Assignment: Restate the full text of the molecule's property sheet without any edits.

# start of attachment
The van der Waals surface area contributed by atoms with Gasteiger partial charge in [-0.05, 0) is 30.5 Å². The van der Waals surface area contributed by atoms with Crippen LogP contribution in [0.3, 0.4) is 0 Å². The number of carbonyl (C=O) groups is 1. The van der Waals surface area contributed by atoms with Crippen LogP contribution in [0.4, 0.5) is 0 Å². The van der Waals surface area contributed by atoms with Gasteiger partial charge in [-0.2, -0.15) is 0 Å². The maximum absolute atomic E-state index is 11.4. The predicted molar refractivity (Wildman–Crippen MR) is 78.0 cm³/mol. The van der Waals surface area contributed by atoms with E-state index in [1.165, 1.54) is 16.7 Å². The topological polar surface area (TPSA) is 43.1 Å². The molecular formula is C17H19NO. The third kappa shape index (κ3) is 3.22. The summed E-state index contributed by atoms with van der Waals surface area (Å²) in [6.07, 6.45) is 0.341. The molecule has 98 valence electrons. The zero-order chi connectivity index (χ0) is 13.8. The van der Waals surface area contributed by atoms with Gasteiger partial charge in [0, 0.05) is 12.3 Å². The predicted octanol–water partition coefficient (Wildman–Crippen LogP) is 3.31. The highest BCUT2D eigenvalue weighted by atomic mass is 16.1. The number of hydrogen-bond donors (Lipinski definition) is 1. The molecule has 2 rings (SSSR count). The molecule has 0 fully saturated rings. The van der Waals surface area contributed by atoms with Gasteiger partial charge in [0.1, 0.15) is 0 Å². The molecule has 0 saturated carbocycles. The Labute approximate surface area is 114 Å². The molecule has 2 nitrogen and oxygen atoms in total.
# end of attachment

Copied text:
The van der Waals surface area contributed by atoms with Gasteiger partial charge in [-0.05, 0) is 30.5 Å². The van der Waals surface area contributed by atoms with Crippen LogP contribution in [0.3, 0.4) is 0 Å². The number of carbonyl (C=O) groups is 1. The van der Waals surface area contributed by atoms with Crippen LogP contribution in [0.4, 0.5) is 0 Å². The van der Waals surface area contributed by atoms with Gasteiger partial charge in [-0.2, -0.15) is 0 Å². The maximum absolute atomic E-state index is 11.4. The predicted molar refractivity (Wildman–Crippen MR) is 78.0 cm³/mol. The van der Waals surface area contributed by atoms with E-state index in [1.165, 1.54) is 16.7 Å². The topological polar surface area (TPSA) is 43.1 Å². The molecular formula is C17H19NO. The third kappa shape index (κ3) is 3.22. The summed E-state index contributed by atoms with van der Waals surface area (Å²) in [6.07, 6.45) is 0.341. The molecule has 98 valence electrons. The zero-order chi connectivity index (χ0) is 13.8. The van der Waals surface area contributed by atoms with Gasteiger partial charge in [0, 0.05) is 12.3 Å². The predicted octanol–water partition coefficient (Wildman–Crippen LogP) is 3.31. The highest BCUT2D eigenvalue weighted by atomic mass is 16.1. The number of hydrogen-bond donors (Lipinski definition) is 1. The molecule has 2 rings (SSSR count). The molecule has 0 fully saturated rings. The van der Waals surface area contributed by atoms with Gasteiger partial charge in [0.1, 0.15) is 0 Å². The molecule has 0 saturated carbocycles. The Labute approximate surface area is 114 Å². The molecule has 2 nitrogen and oxygen atoms in total.